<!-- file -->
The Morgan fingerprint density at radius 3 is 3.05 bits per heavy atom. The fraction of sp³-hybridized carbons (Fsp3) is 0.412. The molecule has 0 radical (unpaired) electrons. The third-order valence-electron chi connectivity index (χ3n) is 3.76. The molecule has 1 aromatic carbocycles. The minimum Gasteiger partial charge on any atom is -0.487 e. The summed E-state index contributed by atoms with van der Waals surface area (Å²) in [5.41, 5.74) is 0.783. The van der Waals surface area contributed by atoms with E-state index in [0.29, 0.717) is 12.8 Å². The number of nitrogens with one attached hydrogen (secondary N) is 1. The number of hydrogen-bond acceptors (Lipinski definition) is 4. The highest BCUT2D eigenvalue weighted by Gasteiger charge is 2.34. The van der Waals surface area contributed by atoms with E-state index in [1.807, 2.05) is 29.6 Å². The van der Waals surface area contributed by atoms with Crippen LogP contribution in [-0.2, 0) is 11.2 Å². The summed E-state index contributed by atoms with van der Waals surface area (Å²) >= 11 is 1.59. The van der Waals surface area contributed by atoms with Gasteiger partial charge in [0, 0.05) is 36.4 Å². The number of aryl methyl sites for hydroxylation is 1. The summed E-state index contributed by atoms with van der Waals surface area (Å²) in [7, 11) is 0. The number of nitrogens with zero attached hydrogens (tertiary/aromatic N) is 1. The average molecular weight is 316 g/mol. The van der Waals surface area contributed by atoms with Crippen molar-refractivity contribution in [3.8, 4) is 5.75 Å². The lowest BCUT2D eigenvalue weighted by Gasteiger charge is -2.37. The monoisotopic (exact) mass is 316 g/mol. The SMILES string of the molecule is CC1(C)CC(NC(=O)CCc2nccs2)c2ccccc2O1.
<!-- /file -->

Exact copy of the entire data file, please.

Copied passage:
The Morgan fingerprint density at radius 3 is 3.05 bits per heavy atom. The fraction of sp³-hybridized carbons (Fsp3) is 0.412. The molecule has 0 radical (unpaired) electrons. The third-order valence-electron chi connectivity index (χ3n) is 3.76. The molecule has 1 aromatic carbocycles. The minimum Gasteiger partial charge on any atom is -0.487 e. The summed E-state index contributed by atoms with van der Waals surface area (Å²) in [5.41, 5.74) is 0.783. The van der Waals surface area contributed by atoms with E-state index in [0.29, 0.717) is 12.8 Å². The number of nitrogens with one attached hydrogen (secondary N) is 1. The number of hydrogen-bond acceptors (Lipinski definition) is 4. The highest BCUT2D eigenvalue weighted by Gasteiger charge is 2.34. The van der Waals surface area contributed by atoms with E-state index in [1.807, 2.05) is 29.6 Å². The van der Waals surface area contributed by atoms with Crippen LogP contribution in [-0.2, 0) is 11.2 Å². The summed E-state index contributed by atoms with van der Waals surface area (Å²) >= 11 is 1.59. The van der Waals surface area contributed by atoms with Gasteiger partial charge in [0, 0.05) is 36.4 Å². The number of aryl methyl sites for hydroxylation is 1. The summed E-state index contributed by atoms with van der Waals surface area (Å²) in [7, 11) is 0. The number of nitrogens with zero attached hydrogens (tertiary/aromatic N) is 1. The average molecular weight is 316 g/mol. The van der Waals surface area contributed by atoms with Crippen molar-refractivity contribution in [3.8, 4) is 5.75 Å². The lowest BCUT2D eigenvalue weighted by Gasteiger charge is -2.37. The monoisotopic (exact) mass is 316 g/mol. The SMILES string of the molecule is CC1(C)CC(NC(=O)CCc2nccs2)c2ccccc2O1.